Accounting

IAS 12 Deferred Taxes: Understanding its Rationale and Application

November 29, 2016

Recently, I had a discussion with my company’s auditors regarding the issue of deferred tax in IAS 12, and I learn one important thing. As the company’s accountant, it is always advisable to read and understand the accounting standards by yourself, instead of adopting the mentality that the auditors are always right in their interpretation of the accounting standards. I must admit accounting standards, like the standard on deferred tax in IAS 12, can be daunting to read for non-accounting geeks.

For most people, reading accounting standards is their perfect bedtime story and cure for insomnia. Except for some accounting geeks and weirdos like me who derive mental stimulation from debits and credits. Let me explain why deferred tax is so interesting (okay, maybe not). For the benefit of non-accounting guys, let’s first understand what deferred tax is all about.

What is deferred tax?

What do the standards say about deferred tax?

The standards say that ‘deferred tax’ is the amount of income tax payable or receivable in future periods in respect of taxable temporary differences. Ok, the next question you have is ‘what are taxable temporary differences?’ ‘Temporary differences are differences between carrying amount of an asset or liability in the statement of financial position and its tax base.’  Seriously, why do standard-setters make these definitions so hard to understand? I think the best way to explain deferred tax, its basis and application is to use an example.

Let’s consider company ABC with a computer costing $1000.

Let’s say depreciation policy is 5 years, straight-line (meaning depreciation is $200 per year, over 5 years). So, value of the computer decreases by $200 every year, as per table below.

 Year 1Year 2Year 3Year 4Year 5
Value of computer$1000$800$600$400$200

 

I think it is important to understand that each company needs to maintain 2 sets of accounts. One set of accounts is for financial reporting; another set of accounts is for tax reporting. This is simply because tax rules are different from accounting rules. Accounting rules are governed by financial reporting standards (either IFRS or US GAAP), while tax rules are created by local tax offices and differ country to country.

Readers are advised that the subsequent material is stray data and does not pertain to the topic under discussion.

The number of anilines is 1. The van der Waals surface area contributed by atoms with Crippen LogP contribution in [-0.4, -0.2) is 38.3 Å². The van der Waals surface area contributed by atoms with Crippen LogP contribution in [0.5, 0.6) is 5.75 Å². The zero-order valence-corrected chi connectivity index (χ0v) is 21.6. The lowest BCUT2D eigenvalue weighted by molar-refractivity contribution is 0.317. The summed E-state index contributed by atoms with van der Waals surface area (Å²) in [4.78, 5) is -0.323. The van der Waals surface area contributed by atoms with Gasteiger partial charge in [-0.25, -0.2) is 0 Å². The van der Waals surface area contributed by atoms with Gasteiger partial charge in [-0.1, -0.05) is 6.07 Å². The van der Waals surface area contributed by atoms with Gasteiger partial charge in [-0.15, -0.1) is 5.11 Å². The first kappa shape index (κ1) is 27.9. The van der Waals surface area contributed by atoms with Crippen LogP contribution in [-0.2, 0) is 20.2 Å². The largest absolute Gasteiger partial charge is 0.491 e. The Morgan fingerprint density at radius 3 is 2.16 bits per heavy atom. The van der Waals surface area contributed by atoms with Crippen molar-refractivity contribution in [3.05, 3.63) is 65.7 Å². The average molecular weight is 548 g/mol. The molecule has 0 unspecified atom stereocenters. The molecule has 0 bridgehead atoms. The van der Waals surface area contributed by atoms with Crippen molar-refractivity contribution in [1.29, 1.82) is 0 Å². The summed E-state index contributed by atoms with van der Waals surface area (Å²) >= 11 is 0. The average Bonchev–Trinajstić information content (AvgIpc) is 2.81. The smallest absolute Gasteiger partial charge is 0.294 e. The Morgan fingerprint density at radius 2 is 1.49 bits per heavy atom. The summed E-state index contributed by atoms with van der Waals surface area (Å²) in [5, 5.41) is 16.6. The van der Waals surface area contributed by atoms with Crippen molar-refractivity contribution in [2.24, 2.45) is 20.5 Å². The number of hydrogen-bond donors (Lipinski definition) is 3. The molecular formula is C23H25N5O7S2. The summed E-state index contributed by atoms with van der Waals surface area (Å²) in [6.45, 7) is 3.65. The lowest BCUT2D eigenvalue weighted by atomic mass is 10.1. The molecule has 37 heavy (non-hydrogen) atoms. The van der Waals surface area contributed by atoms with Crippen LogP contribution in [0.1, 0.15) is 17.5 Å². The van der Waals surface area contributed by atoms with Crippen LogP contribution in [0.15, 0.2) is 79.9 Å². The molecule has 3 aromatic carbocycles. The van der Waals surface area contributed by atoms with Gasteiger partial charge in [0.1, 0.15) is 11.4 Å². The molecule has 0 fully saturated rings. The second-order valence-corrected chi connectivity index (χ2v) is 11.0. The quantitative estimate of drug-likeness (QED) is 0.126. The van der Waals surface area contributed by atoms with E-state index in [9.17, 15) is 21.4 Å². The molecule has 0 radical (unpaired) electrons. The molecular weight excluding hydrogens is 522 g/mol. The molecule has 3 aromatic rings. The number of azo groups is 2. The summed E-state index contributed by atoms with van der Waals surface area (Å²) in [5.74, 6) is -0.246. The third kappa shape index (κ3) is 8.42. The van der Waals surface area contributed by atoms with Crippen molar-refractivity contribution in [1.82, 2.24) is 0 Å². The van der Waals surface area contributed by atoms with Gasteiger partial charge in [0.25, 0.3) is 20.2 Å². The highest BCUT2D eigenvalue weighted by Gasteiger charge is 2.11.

Let’s consider the income statement reported based on accounting standards. The final goal of the income statement is to arrive at the Net Income figure. If accounting rules and tax rules are congruent, then I can simply multiply the Net Income before tax by prevailing tax rate to determine the tax expense. Unfortunately, this is not the case for most countries, and we cannot use the Net income before tax to calculate amount of taxes payable directly. For example, not all revenue recognized under financial reporting standards are taxable, and not all expenses recognized are deductible (if the expenses incurred are not for the production of income, they will need to be added back to the Net Income before tax). This means that we will need to make some adjustments to the Net income before tax figure to arrive at the Chargeable Income to determine amount of taxes payable by the company. In a nutshell, under accounting standards, we are interested in the Net income figure, but under tax laws, we are interested in the Chargeable Income figure.

Let’s return to our example of company ABC and consider 2 cases.

Case 1: Company ABC is in a country where depreciation expenses are tax-deductible. This is not common.

If depreciation expenses are tax-deductible, there is no difference between accounting standards and tax laws.

 Year 1Year 2 TYear 3Year 4Year 5
Tax Value of computer (or TWDV, tax written down value)$1000$800$600$400$200
Value of computer (in accounting books)$1000$800$600$400$200

 

So, there is no deferred tax in this case.

Case 2: Company ABC is in a country where purchase of computers can be claimed 100% as a capital allowance in the first year.

 Year 1Year 2Year 3Year 4Year 5
Tax Value of computer (or TWDV, tax written down value)
Value of computer (in accounting books)$1000$800$600$400$200

 

In Singapore tax law, purchase of computers can be claimed 100% as a capital allowance in the first year (subject to some criteria which won’t be discussed here). Let’s just assume that the computers can be claimed in full in the first year, which means that the TWDV or Tax Written Down Value of computers will be zero at end of year 1.

Now, notice there is a difference between the company’s tax books and accounting books.